Police chief: Crime in Black Mountain trending down
Crime in Black Mountain is trending down, according to Chief of Police Steve Parker.
He said both property and violent crimes showed a decrease in 2022, with a 24% decrease in property crime and a 16% decrease in violent crimes from 2021.
Property crimes involve burglary, larceny, shoplifting and arson. Last year, the police department saw 121 property crimes.
While there was a 16% decrease in property crimes, Parker said the town has maintained that 16% amounts to only one less crime in 2022 than in 2021.
Though property and violent crimes appear to be decreasing in Black Mountain, Parker said there was a 13% increase in collisions in the town.
“We’ve definitely seen a huge influx in traffic,” Parker said. “We’re definitely getting a lot busier. We’ve seen that rise.”
Parker said there were 74 collisions all year four years ago, but that grew to 238 in 2022.
While violent and property crimes are going down in Black Mountain, Parker said it’s not just about what the department is doing, though the department is taking action to prevent crime.
“I don’t want to beat our chests because crime trends are a wave and it depends on what’s going on in the community,” Parker said. “But I can say that we’ve taken a very proactive approach in the past year to try to decrease property crime.”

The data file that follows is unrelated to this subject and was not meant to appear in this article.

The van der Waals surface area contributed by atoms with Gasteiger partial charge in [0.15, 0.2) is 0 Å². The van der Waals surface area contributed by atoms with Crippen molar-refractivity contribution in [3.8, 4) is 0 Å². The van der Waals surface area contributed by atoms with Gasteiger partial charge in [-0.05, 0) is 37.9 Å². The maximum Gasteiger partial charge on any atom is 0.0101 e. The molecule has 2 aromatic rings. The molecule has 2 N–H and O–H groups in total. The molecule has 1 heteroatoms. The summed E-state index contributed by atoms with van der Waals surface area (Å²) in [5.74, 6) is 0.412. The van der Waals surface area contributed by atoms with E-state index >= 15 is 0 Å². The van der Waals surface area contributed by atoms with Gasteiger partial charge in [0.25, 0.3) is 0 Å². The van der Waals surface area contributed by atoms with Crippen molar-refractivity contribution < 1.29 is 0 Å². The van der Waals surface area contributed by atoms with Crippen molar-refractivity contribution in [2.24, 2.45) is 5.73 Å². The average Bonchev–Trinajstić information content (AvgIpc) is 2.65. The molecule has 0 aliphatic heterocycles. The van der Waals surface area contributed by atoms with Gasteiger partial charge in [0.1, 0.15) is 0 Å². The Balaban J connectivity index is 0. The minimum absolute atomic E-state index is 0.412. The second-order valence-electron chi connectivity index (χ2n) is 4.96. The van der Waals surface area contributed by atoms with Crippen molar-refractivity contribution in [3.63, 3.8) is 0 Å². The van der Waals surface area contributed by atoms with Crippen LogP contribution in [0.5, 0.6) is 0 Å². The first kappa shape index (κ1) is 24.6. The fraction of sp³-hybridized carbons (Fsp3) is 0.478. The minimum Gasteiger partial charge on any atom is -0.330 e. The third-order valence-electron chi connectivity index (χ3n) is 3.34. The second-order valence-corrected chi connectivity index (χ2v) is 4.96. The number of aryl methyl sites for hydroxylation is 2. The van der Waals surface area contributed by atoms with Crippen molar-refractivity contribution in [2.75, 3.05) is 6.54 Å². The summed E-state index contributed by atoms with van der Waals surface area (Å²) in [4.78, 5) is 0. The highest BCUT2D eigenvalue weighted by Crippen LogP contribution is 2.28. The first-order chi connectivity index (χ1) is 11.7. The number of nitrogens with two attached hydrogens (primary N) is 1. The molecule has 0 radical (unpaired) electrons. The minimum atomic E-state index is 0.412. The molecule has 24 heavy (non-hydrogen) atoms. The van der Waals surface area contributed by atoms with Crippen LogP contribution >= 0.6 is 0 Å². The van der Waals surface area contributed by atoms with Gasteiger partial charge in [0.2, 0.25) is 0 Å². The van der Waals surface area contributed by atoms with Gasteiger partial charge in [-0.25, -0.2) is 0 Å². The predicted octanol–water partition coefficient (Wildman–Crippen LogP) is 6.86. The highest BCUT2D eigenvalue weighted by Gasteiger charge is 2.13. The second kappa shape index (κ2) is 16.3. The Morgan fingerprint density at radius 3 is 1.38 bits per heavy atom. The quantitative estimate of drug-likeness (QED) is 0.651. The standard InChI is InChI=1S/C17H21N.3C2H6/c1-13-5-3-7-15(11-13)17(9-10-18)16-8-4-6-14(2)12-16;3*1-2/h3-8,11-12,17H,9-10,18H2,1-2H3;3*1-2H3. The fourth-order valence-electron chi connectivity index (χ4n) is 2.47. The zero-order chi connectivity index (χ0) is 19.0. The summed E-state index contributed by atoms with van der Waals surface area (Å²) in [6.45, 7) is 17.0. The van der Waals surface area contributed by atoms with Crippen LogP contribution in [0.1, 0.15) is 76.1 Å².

Parker said one of these approaches is going around and doing property checks at night and making sure doors are locked and letting owners know when officers lock doors for them.
The chief said being more involved in the community helps the public trust the department more.
“We’ve been really heavily involved in community service, and we believe that that has a direct correlation, a direct effect for many reasons,” Parker said. “One, people start trusting us. Number two is if they are comfortable, that gives them the comfort to call us when they see something suspicious.”
Parker started as Black Mountain’s police chief in November 2021. He said when he first arrived, he wanted to do more cross-training of officers.
He said that one of the department’s biggest challenges is staffing, specifically recruiting new officers and retaining those the department already has.
Town Council recently voted to implement a pay study that would allow for a pay raise for all town employees, including police officers.
Parker said improving pay, as well as having a succession plan in place would help the department become more successful.
He said another challenge the department faces is the number of crisis calls answered, especially those involving narcotics.
“We answered over 200 crisis calls (last) year, and those are the most dangerous for the law enforcement officer as well as the person in crisis,” Parker said. “That’s been our biggest challenge.”